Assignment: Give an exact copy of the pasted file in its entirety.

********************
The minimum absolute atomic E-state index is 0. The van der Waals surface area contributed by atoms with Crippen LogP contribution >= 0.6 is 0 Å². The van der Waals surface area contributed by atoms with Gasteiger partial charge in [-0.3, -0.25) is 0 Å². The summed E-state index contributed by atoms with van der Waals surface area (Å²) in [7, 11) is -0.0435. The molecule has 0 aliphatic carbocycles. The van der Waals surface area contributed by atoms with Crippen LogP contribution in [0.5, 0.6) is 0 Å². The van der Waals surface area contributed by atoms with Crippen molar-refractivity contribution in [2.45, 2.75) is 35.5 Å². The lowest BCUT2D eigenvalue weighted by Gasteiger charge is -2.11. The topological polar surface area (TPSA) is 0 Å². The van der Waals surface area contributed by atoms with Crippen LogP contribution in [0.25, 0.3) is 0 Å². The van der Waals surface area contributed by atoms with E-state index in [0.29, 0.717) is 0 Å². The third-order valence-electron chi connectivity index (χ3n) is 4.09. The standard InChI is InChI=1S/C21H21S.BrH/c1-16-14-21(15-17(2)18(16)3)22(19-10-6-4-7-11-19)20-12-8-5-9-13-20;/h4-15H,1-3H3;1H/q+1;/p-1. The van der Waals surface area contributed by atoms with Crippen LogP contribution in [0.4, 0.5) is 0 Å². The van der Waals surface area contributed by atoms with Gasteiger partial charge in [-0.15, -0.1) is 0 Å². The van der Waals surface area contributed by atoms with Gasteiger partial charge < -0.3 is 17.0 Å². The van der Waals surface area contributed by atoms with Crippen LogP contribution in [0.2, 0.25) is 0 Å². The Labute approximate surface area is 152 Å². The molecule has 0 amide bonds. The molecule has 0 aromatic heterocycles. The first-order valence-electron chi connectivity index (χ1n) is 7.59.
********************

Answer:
The minimum absolute atomic E-state index is 0. The van der Waals surface area contributed by atoms with Crippen LogP contribution >= 0.6 is 0 Å². The van der Waals surface area contributed by atoms with Gasteiger partial charge in [-0.3, -0.25) is 0 Å². The summed E-state index contributed by atoms with van der Waals surface area (Å²) in [7, 11) is -0.0435. The molecule has 0 aliphatic carbocycles. The van der Waals surface area contributed by atoms with Crippen LogP contribution in [0.5, 0.6) is 0 Å². The van der Waals surface area contributed by atoms with Crippen molar-refractivity contribution in [2.45, 2.75) is 35.5 Å². The lowest BCUT2D eigenvalue weighted by Gasteiger charge is -2.11. The topological polar surface area (TPSA) is 0 Å². The van der Waals surface area contributed by atoms with Crippen LogP contribution in [0.25, 0.3) is 0 Å². The van der Waals surface area contributed by atoms with E-state index in [0.29, 0.717) is 0 Å². The third-order valence-electron chi connectivity index (χ3n) is 4.09. The standard InChI is InChI=1S/C21H21S.BrH/c1-16-14-21(15-17(2)18(16)3)22(19-10-6-4-7-11-19)20-12-8-5-9-13-20;/h4-15H,1-3H3;1H/q+1;/p-1. The van der Waals surface area contributed by atoms with Crippen LogP contribution in [0.4, 0.5) is 0 Å². The van der Waals surface area contributed by atoms with Gasteiger partial charge in [-0.15, -0.1) is 0 Å². The van der Waals surface area contributed by atoms with Gasteiger partial charge < -0.3 is 17.0 Å². The van der Waals surface area contributed by atoms with Crippen LogP contribution in [0.2, 0.25) is 0 Å². The Labute approximate surface area is 152 Å². The molecule has 0 amide bonds. The molecule has 0 aromatic heterocycles. The first-order valence-electron chi connectivity index (χ1n) is 7.59.